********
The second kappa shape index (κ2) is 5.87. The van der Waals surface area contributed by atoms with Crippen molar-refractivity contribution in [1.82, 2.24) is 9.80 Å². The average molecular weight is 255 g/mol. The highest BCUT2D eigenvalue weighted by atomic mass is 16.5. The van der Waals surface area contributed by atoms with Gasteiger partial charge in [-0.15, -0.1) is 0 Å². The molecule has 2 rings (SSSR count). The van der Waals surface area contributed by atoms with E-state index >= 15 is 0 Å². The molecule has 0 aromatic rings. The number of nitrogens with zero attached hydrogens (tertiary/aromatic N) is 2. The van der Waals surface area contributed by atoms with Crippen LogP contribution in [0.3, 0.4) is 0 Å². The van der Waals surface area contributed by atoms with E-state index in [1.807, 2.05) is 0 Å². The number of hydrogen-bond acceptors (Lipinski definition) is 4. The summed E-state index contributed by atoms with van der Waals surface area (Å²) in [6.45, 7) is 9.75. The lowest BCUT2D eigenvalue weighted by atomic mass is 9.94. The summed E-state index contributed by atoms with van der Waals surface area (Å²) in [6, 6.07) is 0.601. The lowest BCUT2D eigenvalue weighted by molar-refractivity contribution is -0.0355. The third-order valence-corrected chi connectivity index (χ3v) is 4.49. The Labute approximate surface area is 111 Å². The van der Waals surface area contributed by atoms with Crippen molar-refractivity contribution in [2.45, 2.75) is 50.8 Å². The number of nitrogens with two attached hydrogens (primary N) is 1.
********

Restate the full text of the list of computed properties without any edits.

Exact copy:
The second kappa shape index (κ2) is 5.87. The van der Waals surface area contributed by atoms with Crippen molar-refractivity contribution in [1.82, 2.24) is 9.80 Å². The average molecular weight is 255 g/mol. The highest BCUT2D eigenvalue weighted by atomic mass is 16.5. The van der Waals surface area contributed by atoms with Gasteiger partial charge in [-0.15, -0.1) is 0 Å². The molecule has 2 rings (SSSR count). The van der Waals surface area contributed by atoms with E-state index >= 15 is 0 Å². The molecule has 0 aromatic rings. The number of nitrogens with zero attached hydrogens (tertiary/aromatic N) is 2. The van der Waals surface area contributed by atoms with Crippen LogP contribution in [0.3, 0.4) is 0 Å². The van der Waals surface area contributed by atoms with E-state index in [1.807, 2.05) is 0 Å². The number of hydrogen-bond acceptors (Lipinski definition) is 4. The summed E-state index contributed by atoms with van der Waals surface area (Å²) in [6.45, 7) is 9.75. The lowest BCUT2D eigenvalue weighted by atomic mass is 9.94. The summed E-state index contributed by atoms with van der Waals surface area (Å²) in [6, 6.07) is 0.601. The lowest BCUT2D eigenvalue weighted by molar-refractivity contribution is -0.0355. The third-order valence-corrected chi connectivity index (χ3v) is 4.49. The Labute approximate surface area is 111 Å². The van der Waals surface area contributed by atoms with Crippen molar-refractivity contribution in [2.45, 2.75) is 50.8 Å². The number of nitrogens with two attached hydrogens (primary N) is 1.